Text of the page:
Was Rowan Atkinson Blasphemous?

On Saturday night there was a comedy show on ITV, celebrating the 60th birthday of Prince Charles. In it Rowan Atkinson performed his famous "Wedding at Cana" sketch. Here it is (following the Basil / Manuel skit) for those who haven’t seen it:

Now I for one was in pieces, but others apparently weren’t. In particular, Stephen Green of Christian Voice has just sent round this email:

Rowan Atkinson mocks Christ at Prince’s Birthday Show

Rowan Atkinson mocked the Bible, Jesus Christ, His miracle at Cana and His crucifixion on the Prince of Wales’ 60th birthday show at 8.35pm on Saturday 15th November 2008 which was broadcast on ITV as ‘We are most amused’.
Atkinson came on dressed as a vicar and began to read from John Chapter 2. After half a verse he began to blaspheme the word of God and mock the Lord and His miracles as conjuring tricks. Since the presentation did not change, it would not have been clear to someone unfamiliar with the scriptures what was from the Bible and what was not. Atkinson finished up by saying: ‘He did go unto Jerusalem and he did his full act … they absolutely crucified him.’ (A reference to a common showbiz saying when an act has gone down badly.)
All this was in front of the heir to the throne, who, if the Lord wills, will be granted the title ‘Defender of the Faith’ when he is crowned. Atkinson is a friend of the Prince of Wales, and he thinks he can do as he likes. The camera did not record the Prince’s reaction.
That comedy can be clean, respectful and side-splittingly funny was shown earlier in the evening by Bill Bailey in a brilliant musical piece of solo stand-up comedy.
Atkinson has rightly defended political satire and his biography quotes him as saying: ‘The freedom to criticize ideas, any ideas – even if they are sincerely held beliefs – is one of the fundamental freedoms of society.’
But his sketch was not political satire, nor did it criticise any idea or belief of Christianity. It was just insulting, mocking, crass and disrespectful. Civilised, decent people do not behave like that. Plainly Atkinson thinks there is not enough disrespect in our society already today.

I don’t think Stephen understands that in order to make really good jokes from Biblical material, you have to actually really know your Bible. For example, here’s Eddie Izzard with an absolutely brilliant piece of comedy based around Noah’s Flood. As you watch, see how he carefully engages with concepts of original sin and redemption – this is not mocking the Genesis narrative, this is very clever theological comment:

This is my reply to Stephen:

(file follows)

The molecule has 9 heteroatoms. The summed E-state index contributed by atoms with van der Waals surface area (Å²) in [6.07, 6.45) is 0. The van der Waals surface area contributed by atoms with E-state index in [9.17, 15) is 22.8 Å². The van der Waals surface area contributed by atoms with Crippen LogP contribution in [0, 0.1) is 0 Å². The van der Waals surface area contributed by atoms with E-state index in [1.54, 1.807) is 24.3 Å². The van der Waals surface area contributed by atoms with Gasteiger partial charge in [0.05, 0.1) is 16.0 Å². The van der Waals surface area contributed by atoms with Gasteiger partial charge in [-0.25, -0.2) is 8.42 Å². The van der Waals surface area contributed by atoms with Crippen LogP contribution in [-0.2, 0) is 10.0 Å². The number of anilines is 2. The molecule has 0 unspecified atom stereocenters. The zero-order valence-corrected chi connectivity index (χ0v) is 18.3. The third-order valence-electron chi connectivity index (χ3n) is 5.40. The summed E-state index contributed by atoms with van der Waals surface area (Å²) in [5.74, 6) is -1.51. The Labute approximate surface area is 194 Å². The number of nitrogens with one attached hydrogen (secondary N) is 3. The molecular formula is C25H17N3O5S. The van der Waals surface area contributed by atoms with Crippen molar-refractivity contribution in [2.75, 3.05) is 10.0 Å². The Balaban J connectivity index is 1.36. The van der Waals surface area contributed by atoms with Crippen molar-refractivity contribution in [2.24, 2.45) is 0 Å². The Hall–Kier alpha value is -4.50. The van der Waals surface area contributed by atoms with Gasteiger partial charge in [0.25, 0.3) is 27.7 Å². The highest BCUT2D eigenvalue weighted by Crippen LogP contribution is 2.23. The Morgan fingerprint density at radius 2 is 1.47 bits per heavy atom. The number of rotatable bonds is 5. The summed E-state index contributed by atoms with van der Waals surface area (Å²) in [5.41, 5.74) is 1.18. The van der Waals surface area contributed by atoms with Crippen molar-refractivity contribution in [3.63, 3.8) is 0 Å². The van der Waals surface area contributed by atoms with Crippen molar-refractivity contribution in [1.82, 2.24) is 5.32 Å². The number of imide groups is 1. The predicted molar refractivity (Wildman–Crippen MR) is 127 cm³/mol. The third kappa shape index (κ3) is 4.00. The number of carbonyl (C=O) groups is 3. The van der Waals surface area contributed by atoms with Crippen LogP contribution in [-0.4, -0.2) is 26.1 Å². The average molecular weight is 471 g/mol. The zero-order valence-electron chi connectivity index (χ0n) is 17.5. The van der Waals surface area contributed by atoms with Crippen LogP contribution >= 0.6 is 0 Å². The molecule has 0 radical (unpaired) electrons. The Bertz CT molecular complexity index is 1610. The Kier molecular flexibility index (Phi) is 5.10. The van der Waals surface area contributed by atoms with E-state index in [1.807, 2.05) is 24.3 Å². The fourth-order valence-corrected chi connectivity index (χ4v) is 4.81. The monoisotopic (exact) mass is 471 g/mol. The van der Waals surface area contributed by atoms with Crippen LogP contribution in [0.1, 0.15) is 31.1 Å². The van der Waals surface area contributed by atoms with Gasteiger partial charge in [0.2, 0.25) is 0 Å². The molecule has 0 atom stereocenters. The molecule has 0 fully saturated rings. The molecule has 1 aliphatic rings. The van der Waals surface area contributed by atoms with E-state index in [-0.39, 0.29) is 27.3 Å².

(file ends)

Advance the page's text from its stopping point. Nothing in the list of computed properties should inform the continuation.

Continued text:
I’m sorry Stephen, but you’re simply wrong on this. Atkinson did *not* mock Christ. He used a familiar Bible passage to great comedic effect. There was no attempt to blaspheme Jesus, but rather he drew on the Scriptures to deliver a brilliant piece of comedy. In fact, when you start examining Rowan’s other sketches set in churches or using vicars, you start to see that he is a man who has a good working knowledge of Scripture and is able, like the best satirists, to draw from a familiar source without actually defaming it. In fact, I would argue that Atkinson’s ending in this sketch actually shows a healthy respect for the Bible, for he understands the exact sequence of events that led to the crucifixion, and his careful chronological reference to them shows not a man who is deliberately attempting to mock Christ but rather an artist who understands the material he is referencing and is being deferral to it, not derogatory towards it.

There is a clear difference between Rowan’s sketch in front of the PoW and the more lurid "art" that we see in the media. For example, Gilbert and George’s "Was Jesus Heterosexual" was an explicit attempt to pass scorn upon Jesus, and is worthy of condemnation (and easily falls within the definition of blasphemy). But even when we don’t like something it’s worth looking at what the artist was attempting to achieve. For example Serrano’s "Piss Christ" might cause you offence, but actually if it is a statement of how society treats Jesus it is in reality a clever piece to awaken us all to the real impact of our language (i.e. those who use "Jesus Christ" as an expletive) – here’s Sister Wendy on engaging with that piece – http://uk.youtube.com/watch?v=L9pAKdkJh-Y.

Stephen, I really think that finding fault with Rowan Atkinson is simply going to make you unpopular with the mainstream of evangelical opinion which understands the clear difference between intent to offend and intent to amuse.